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Carboxylic Acids

Carboxylic Acids

Background:


An acid as a "substance which donates protons (hydrogen ions) to other molecules". Carboxylic acids are acidic because the hydrogen contained in the -COOH group dissociates with the primary molecule to various degrees in order to release an H+ ion.

Physical Properties:


Carboxylic acids have have high boiling points.

Chemical Properties:


The carboxyl group is weakly acidic and all carboxylic acids neutralize OH-.

Typical of solutions of carboxilic acids in general ethanoic acid solutions can have pH value's in of 2 - 3, depending on their concentrations. Methanoic acid however is stronger than other simple acids, since its solutions have pH's about 0.5 pH units less than ethanoic acid for the same concentration.

Important Compounds and Derivatives:


Carboxylic acids are used to synthesize two important derivatives, esters and amides.

In esters, the OH of the carboxyl group is replaced by OR. To name esters, first write the name of the akyl group attached to the O, and follow it with the name of the parent carboxylic acid changing the suffix "ic acid" to "ate" in the process.

In amides, the OH of the carboxyl group is replaced by nitrogen holding any combination of H atoms or hydrocarbon groups. The names of simple amides are devised by writing the name of the parent carboxylic acid and replacing the suffix "oic acid", with "amide".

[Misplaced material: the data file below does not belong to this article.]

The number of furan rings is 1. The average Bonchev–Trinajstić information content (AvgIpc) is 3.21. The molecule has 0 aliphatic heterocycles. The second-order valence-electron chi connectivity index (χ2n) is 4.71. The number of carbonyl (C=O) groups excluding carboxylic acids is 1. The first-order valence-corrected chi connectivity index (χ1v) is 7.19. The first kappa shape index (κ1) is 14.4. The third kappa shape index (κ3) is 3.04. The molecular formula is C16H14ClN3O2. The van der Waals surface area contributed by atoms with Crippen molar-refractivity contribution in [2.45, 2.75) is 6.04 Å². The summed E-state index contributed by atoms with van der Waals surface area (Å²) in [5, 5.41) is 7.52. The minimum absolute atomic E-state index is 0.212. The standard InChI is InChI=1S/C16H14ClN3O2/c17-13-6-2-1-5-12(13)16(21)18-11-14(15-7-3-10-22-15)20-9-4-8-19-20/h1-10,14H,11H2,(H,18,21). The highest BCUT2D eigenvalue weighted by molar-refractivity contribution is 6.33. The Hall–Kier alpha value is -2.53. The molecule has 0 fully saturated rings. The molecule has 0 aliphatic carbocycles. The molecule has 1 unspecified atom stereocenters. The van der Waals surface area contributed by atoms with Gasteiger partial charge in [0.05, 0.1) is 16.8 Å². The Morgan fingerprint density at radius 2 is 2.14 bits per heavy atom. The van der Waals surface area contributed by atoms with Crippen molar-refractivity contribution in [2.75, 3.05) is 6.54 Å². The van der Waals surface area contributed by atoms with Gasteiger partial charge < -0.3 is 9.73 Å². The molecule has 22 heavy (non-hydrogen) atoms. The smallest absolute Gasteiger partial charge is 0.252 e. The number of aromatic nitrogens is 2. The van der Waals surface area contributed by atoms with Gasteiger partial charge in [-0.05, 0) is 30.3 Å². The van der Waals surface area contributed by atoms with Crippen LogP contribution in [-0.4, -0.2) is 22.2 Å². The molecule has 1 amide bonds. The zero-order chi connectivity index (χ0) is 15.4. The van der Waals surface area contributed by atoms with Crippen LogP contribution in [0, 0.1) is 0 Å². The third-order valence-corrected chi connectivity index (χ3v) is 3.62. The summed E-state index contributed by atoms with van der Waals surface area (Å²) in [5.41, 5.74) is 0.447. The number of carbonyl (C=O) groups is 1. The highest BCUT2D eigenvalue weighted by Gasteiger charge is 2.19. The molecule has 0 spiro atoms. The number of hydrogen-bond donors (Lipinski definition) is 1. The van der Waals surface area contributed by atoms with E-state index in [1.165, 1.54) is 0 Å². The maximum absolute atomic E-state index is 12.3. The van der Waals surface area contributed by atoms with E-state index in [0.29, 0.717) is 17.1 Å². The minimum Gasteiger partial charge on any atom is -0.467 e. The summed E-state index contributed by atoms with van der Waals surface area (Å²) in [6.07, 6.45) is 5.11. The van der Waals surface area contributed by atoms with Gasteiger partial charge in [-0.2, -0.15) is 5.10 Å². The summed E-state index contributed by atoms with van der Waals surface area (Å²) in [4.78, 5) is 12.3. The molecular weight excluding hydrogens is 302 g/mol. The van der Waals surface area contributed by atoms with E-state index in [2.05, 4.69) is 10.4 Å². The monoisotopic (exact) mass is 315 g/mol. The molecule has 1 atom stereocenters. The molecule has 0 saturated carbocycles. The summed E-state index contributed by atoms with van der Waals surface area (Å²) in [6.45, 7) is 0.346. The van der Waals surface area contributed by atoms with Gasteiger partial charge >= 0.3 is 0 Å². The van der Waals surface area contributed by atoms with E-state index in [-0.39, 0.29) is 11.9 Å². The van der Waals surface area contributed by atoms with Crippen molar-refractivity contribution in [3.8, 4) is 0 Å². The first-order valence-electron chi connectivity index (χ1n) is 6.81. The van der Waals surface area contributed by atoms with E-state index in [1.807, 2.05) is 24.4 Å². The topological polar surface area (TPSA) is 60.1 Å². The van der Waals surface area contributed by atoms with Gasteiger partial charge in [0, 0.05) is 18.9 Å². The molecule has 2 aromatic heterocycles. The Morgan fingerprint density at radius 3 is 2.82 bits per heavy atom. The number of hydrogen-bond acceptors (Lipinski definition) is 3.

Carboxylic acids react with some metals to produce a salt and hydrogen. The reactions are the same as with inorganic acids except they tend to be proceed more slowly.

Laboratory Preparation:


Carboxilic acids can be prepared by oxidizing a first degree alcohol, choosing the alcohol to have same carbon chain as the required acid.

Oxidation of the alcohol is carried out using an oxodizing agent such as potassium permaganate or potassium perchlorate. The first product of the oxidation will be the aldhyde derivative of the alcohol and the oxidation of the aldehyde using the same oxidizing agent will lead to the generation of the required carboxilic acid.

Naming Conventions:


The parent chain must include the carboxyl carbon, which is given position number 1. The name of the alkane attached is changed by replacing the -e with -oic acid. For example:

HCOOH - methanoic acid (formic acid)
CH3COOH - ethanoic acid (acetic acid)
CH3CH2CH2COOH - butanoic acid (butyric acid)

Bibliography:


Wilipedia - article on carboxylic acid
Michigan State University - article on carboxylic acid
Perdue University - article on the carbonal group including carboxilic acid

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